This is the difference between tactics and strategy. The GOP has won again on tactics, but keeps losing on strategy. More broadly, as this sinks in, Obama's ownership of this deal will help restore the sense that he is in command of events, and has shifted to the center (even though he is steadily advancing center-left goals). It's already being touted as "triangulation" by some on the right even as it contains major liberal faves - unemployment insurance for another 13 months, EITC expansion, college tax credits, and a pay-roll tax cut.

My view is that if this deal is a harbinger for the negotiation Obama will continue with the GOP for the next two years, he will come into his own.

The more his liberal base attacks him, the more the center will take a second look. And look how instantly the GOP's position has shifted. They have suddenly gone from pure oppositionism to dealing with the dreaded commie Muslim alien, thereby proving he is not what they have made him out to be. The more often we get the GOP to make actual tangible decisions on policy alongside Obama, the less able they will be able to portray him as somehow alien to the country, and the more they will legitimize him. Their House victory means they can no longer sit out there, portraying the country as somehow taken over by radical, alien forces - which they can simply oppose with ever ascending levels of hysteria and rhetoric. And the more practical and detailed and concrete the compromises, the less oxygen blowhards like Palin and Limbaugh will have to breathe.

Now for the short-term benefits of resolving this tax-and-spend dilemma so swiftly. The president urgently needs to get the new START and DADT through the Senate. DADT would be a major boost for his base - and the country's military. Getting START through is critical to his foreign policy cred. If he can pull all this off by Christmas - and the Senate should indeed stay open for an extra week - the last Congress will indeed be viewed by historians as one of the most substantive (and liberal) in recent history. And Obama will have orchestrated it - while ending up firmly planted and rebranded in the center.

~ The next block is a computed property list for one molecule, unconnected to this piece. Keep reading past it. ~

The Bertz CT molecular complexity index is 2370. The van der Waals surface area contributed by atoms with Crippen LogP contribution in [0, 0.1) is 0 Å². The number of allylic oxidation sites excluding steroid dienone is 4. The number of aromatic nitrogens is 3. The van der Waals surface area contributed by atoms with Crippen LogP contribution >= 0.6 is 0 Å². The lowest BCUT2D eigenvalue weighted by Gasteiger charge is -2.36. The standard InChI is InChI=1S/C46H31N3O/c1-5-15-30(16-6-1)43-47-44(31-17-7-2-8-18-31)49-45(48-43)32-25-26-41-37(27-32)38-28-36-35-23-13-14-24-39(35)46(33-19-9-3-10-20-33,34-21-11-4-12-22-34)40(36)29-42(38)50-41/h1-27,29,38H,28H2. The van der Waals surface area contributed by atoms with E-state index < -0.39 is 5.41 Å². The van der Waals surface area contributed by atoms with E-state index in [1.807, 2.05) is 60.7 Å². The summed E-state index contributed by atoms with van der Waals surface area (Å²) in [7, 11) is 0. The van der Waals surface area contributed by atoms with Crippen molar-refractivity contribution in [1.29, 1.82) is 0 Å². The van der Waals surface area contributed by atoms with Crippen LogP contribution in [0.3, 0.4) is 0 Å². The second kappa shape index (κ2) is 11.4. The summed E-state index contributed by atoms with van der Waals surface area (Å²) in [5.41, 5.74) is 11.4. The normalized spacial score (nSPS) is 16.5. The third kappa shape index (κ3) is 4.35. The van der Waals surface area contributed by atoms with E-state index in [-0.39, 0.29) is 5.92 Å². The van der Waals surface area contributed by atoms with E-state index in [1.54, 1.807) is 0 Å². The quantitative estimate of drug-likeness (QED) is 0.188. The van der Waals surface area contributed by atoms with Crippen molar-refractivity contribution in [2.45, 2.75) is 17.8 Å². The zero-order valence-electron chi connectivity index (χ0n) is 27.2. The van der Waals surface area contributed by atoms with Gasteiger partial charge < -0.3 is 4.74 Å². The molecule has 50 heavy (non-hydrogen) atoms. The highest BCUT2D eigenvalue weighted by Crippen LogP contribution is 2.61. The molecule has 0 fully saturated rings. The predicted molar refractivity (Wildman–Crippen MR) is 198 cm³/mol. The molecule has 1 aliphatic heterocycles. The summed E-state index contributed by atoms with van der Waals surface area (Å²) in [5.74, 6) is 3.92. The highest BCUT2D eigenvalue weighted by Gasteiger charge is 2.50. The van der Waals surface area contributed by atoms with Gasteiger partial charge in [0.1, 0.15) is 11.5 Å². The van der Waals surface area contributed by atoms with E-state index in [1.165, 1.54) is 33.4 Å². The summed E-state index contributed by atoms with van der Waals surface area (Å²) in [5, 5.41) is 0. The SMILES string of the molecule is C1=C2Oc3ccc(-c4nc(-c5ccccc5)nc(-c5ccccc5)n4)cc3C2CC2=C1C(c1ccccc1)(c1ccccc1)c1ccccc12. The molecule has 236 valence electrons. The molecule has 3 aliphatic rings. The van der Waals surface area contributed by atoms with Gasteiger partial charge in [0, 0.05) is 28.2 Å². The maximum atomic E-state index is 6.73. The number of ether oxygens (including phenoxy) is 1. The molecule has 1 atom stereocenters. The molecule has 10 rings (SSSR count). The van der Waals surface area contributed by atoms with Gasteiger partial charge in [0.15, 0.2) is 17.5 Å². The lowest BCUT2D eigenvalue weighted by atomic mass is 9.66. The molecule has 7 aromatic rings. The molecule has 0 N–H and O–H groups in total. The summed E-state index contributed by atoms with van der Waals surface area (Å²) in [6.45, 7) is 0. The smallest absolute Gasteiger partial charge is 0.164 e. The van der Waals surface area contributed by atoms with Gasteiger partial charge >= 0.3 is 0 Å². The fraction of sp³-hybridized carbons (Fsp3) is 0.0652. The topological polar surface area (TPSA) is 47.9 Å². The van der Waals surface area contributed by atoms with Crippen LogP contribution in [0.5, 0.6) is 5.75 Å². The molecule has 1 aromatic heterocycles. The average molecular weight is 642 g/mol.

Monday, December 6, 2010

It's Not Really So Bad

Sully takes exception with the liberal angst about the Obama presidency.
This strikes me as grotesquely unfair. I sure know what maters to the president, and a brief survey of his first two years would reveal it rather baldly. "Non-argumentative reasonableness" so far has prevented a second great depression, rescued Detroit, bailed out the banks, pitlessly isolated Tehran's regime, exposed Netanyahu, decimated al Qaeda's mid-level leadership in Pakistan and Afghanistan, withdrawn troops fron Iraq on schedule, gotten two Justices on the Supreme Court, cut a point or two off the unemployment rate with the stimulus, seen real wages for those employed grow, presided over a stock market boom and record corporate profits, and maneuvered a GOP still intoxicated with failed ideology to become more and more wedded to white, old evangelicals led by Sarah Palin. And did I mention universal health insurance - the holy grail for Democrats for decades?